Quinn:  Network latency is a technical concern of lidar and Rajant overcomes this. The challenge is keeping a virtual, persistent connection to the network, not to drop packets and avoid jitter in the networking of the live data. We have a “make-make-make-never-break” approach to ensure we never lose a connection and avoid any time delay between sending information from one point to the next. Lidar data in the field is for vehicle avoidance with each other. Wi-Fi, 4G and even 5G cannot operate through or around obstacles, so a disconnect (ever so slight) is inevitable. Rajant overcomes the latency issue.   

Q: Let’s look at the role Rajant Kinetic Mesh can play in Smart City applications. For instance, how does your technology enable V2V and V2X communication of lidar and other data to update traffic and infrastructure information in Smart City applications?

Quinn: In a Smart City application, you have many real-time data applications. One example the intelligent transportation system (ITS) for traffic lights and cameras. Another is the police, who need to download as well as upload life and death information, updated within a minute’s notice. Along with video applications off the vehicles to a command center, much is the same for fire departments needing building plans as they roll out to fires to ensure the safety of firefighters. Hazmat, as well as riot patrol, need a perimeter in coverage for assistant devices, such as robots.

Layer in the potential of self-driving vehicle collision detection and avoidance solutions, such as lidar, and Smart Cities have zero-tolerance for latency or network failure. What’s required is a network that is self-healing and can expand in emergencies for tactical urgencies. Networking for a static or point-to-point environment is easy. When mobility and autonomy are layered in, Rajant Kinetic Mesh with Instamesh delivers instantaneous, easy-to-install and easy-to-maintain networking that is scalable, secure, resilient and durable.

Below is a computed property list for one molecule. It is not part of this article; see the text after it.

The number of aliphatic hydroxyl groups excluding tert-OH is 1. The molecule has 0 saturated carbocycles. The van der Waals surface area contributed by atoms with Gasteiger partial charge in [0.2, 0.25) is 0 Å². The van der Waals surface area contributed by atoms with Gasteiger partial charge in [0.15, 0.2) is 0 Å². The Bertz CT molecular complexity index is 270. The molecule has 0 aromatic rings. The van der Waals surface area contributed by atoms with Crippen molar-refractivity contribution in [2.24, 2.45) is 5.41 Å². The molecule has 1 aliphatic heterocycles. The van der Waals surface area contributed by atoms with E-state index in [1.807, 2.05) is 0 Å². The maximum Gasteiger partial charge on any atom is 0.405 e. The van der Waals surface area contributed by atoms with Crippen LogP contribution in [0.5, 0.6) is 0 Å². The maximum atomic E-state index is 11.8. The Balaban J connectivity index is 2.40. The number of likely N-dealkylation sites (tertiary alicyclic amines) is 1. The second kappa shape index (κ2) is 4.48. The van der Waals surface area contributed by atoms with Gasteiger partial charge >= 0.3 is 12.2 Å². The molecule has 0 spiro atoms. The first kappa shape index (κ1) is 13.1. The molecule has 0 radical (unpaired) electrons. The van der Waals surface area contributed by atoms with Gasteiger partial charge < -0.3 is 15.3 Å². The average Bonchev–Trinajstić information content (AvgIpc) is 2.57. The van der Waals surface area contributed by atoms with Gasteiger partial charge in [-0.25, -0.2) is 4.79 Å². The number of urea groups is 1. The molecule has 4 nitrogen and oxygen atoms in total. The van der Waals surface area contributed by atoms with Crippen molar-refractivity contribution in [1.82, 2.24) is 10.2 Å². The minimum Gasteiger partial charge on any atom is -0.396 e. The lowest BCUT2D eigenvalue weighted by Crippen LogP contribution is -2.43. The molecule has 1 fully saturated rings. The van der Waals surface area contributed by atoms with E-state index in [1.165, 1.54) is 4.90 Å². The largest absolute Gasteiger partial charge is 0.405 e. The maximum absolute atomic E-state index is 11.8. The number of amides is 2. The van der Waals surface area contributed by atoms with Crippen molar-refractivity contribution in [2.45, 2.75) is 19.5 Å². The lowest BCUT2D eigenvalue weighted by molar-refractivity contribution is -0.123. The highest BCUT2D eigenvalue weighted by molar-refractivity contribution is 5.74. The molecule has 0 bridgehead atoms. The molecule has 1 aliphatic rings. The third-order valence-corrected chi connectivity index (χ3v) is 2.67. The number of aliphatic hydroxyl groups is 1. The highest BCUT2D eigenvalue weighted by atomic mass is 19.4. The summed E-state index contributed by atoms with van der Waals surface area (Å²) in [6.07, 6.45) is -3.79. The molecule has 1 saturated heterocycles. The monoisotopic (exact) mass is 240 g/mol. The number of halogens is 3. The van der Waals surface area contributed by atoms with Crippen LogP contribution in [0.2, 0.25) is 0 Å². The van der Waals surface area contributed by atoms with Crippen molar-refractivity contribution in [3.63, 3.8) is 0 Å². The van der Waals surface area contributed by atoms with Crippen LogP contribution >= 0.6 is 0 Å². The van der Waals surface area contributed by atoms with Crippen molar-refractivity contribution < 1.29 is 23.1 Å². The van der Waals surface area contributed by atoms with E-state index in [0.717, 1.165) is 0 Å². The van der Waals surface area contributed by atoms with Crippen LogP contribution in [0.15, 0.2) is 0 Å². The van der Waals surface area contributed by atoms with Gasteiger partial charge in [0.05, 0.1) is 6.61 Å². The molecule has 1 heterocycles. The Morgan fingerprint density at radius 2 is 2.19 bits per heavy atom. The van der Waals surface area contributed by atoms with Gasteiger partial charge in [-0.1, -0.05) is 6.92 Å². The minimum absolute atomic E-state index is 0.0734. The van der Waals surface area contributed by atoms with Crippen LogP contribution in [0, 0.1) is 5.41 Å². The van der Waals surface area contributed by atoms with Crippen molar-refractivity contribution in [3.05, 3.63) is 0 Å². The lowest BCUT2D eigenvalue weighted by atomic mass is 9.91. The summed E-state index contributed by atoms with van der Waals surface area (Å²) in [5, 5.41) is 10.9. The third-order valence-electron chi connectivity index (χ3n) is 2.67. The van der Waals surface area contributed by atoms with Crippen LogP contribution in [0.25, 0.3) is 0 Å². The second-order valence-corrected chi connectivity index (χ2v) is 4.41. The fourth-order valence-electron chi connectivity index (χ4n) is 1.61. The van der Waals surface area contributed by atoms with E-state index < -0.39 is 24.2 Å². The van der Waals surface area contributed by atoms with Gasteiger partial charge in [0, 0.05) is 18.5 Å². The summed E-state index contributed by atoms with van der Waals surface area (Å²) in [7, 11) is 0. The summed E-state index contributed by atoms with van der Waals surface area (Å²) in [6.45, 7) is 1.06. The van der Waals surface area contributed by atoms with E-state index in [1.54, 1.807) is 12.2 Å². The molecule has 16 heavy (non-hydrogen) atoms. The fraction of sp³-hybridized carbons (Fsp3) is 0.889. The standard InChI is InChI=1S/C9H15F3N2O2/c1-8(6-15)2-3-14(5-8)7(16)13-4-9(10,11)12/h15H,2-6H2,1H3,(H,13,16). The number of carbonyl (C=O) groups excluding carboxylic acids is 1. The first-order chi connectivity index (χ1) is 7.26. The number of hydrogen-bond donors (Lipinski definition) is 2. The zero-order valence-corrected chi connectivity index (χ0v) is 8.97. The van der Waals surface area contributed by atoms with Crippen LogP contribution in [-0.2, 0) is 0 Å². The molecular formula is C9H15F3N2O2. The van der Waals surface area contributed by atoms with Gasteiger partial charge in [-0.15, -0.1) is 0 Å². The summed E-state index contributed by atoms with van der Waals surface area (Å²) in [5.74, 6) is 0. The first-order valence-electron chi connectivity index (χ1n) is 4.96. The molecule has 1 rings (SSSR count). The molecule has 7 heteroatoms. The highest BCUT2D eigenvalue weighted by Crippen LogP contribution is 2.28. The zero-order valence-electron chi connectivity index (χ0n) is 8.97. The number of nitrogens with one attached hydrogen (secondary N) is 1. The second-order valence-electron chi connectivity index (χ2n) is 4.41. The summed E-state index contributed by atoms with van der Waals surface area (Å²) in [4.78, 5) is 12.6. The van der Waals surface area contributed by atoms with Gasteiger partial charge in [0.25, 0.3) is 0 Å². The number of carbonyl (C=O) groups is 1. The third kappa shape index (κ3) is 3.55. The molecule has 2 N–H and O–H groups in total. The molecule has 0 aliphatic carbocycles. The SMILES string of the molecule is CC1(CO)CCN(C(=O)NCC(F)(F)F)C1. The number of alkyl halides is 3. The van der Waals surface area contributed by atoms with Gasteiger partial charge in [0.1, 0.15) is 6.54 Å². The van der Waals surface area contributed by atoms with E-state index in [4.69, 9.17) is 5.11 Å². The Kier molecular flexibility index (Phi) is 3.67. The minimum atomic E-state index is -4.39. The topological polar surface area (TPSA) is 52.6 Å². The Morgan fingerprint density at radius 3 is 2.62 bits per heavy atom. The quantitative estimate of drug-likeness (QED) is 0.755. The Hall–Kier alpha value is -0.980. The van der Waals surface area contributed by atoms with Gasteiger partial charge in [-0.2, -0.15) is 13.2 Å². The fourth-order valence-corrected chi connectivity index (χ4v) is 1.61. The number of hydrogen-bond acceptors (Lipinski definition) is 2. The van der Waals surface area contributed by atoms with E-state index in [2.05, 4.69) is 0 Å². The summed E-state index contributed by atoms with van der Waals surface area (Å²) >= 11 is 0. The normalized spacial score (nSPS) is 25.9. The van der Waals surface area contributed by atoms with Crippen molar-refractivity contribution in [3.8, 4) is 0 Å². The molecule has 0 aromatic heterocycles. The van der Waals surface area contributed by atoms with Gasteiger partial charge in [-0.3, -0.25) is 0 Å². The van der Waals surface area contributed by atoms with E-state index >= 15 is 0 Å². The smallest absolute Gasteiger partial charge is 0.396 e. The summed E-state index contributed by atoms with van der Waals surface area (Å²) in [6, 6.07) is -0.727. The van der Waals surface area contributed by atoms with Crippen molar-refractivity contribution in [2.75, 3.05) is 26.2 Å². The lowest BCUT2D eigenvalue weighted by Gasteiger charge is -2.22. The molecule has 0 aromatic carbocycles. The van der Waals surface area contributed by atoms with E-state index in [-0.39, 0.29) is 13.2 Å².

Q: Your wireless networks can also enable wireless V2X communication of lidar data in last-mile autonomous applications, such as test tracks. Can you share how that application works?

Quinn: Test tracks, which are used for new vehicle testing, provide many challenges for traditional communication technologies, with their winding roads covering vast areas with a limited line of sight. Vehicle monitoring requires significant bi-directional throughput, which neither LTE nor Wi-Fi can provide.

This is where Rajant’s V2X based Kinetic Mesh technology enters the picture. Rajant capabilities enable the creation of secure mesh networks while providing high throughput data transfer between multiple vehicles. This offers improved reliability over standard WLAN technology, making it ideal for vehicle testing. Rajant has been designing and deploying sub-millisecond V2X systems since our creation in 2001 and we have been supporting technologies such as lidar in a mobile application. Layer in our encryption capabilities and you have the secure car communications automotive manufacturers rely on for V2X communications for autonomous applications.

About Velodyne Lidar

Velodyne provides smart, powerful lidar solutions for autonomy and driver assistance. Headquartered in San Jose, Calif., Velodyne is known worldwide for its portfolio of breakthrough lidar sensor technologies. Velodyne’s Founder, David Hall, invented real-time surround view lidar systems in 2005 as part of Velodyne Acoustics. Mr. Hall’s invention revolutionized perception and autonomy for automotive, new mobility, mapping, robotics, and security. Velodyne’s high-performance product line includes a broad range of sensing solutions, including the cost-effective Puck™, the versatile Ultra Puck™, the autonomy-advancing Alpha Prime™, the ADAS-optimized Velarray™ and the groundbreaking software for driver assistance, Vella™.